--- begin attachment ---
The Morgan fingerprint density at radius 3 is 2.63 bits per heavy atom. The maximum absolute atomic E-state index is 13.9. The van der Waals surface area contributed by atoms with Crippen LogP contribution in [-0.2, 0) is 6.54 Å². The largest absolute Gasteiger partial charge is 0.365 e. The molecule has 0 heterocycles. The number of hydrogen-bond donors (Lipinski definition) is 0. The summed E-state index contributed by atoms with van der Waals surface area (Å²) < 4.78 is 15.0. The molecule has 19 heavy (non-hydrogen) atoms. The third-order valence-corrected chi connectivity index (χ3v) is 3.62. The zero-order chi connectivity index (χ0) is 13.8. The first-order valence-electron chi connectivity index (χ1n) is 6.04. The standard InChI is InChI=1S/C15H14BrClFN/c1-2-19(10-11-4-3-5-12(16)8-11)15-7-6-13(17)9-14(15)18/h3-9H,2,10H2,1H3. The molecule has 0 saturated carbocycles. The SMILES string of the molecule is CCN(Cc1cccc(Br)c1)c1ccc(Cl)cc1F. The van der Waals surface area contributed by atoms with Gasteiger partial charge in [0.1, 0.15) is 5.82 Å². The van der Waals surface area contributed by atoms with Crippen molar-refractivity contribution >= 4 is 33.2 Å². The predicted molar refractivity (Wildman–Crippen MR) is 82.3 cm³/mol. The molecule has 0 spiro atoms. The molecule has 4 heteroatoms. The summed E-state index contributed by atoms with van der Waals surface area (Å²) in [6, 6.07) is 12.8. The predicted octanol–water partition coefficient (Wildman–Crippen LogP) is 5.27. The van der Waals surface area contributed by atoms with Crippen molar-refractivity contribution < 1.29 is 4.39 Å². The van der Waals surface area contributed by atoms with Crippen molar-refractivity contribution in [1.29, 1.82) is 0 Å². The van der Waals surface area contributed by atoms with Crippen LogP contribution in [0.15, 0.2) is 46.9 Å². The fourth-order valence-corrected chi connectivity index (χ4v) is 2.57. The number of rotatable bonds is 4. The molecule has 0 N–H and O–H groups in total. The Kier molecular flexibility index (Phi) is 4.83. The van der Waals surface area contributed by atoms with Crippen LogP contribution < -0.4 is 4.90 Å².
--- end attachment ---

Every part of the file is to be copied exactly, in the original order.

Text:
The Morgan fingerprint density at radius 3 is 2.63 bits per heavy atom. The maximum absolute atomic E-state index is 13.9. The van der Waals surface area contributed by atoms with Crippen LogP contribution in [-0.2, 0) is 6.54 Å². The largest absolute Gasteiger partial charge is 0.365 e. The molecule has 0 heterocycles. The number of hydrogen-bond donors (Lipinski definition) is 0. The summed E-state index contributed by atoms with van der Waals surface area (Å²) < 4.78 is 15.0. The molecule has 19 heavy (non-hydrogen) atoms. The third-order valence-corrected chi connectivity index (χ3v) is 3.62. The zero-order chi connectivity index (χ0) is 13.8. The first-order valence-electron chi connectivity index (χ1n) is 6.04. The standard InChI is InChI=1S/C15H14BrClFN/c1-2-19(10-11-4-3-5-12(16)8-11)15-7-6-13(17)9-14(15)18/h3-9H,2,10H2,1H3. The molecule has 0 saturated carbocycles. The SMILES string of the molecule is CCN(Cc1cccc(Br)c1)c1ccc(Cl)cc1F. The van der Waals surface area contributed by atoms with Gasteiger partial charge in [0.1, 0.15) is 5.82 Å². The van der Waals surface area contributed by atoms with Crippen molar-refractivity contribution >= 4 is 33.2 Å². The predicted molar refractivity (Wildman–Crippen MR) is 82.3 cm³/mol. The molecule has 0 spiro atoms. The molecule has 4 heteroatoms. The summed E-state index contributed by atoms with van der Waals surface area (Å²) in [6, 6.07) is 12.8. The predicted octanol–water partition coefficient (Wildman–Crippen LogP) is 5.27. The van der Waals surface area contributed by atoms with Crippen molar-refractivity contribution < 1.29 is 4.39 Å². The van der Waals surface area contributed by atoms with Crippen molar-refractivity contribution in [1.29, 1.82) is 0 Å². The van der Waals surface area contributed by atoms with Crippen LogP contribution in [0.15, 0.2) is 46.9 Å². The fourth-order valence-corrected chi connectivity index (χ4v) is 2.57. The number of rotatable bonds is 4. The molecule has 0 N–H and O–H groups in total. The Kier molecular flexibility index (Phi) is 4.83. The van der Waals surface area contributed by atoms with Crippen LogP contribution < -0.4 is 4.90 Å².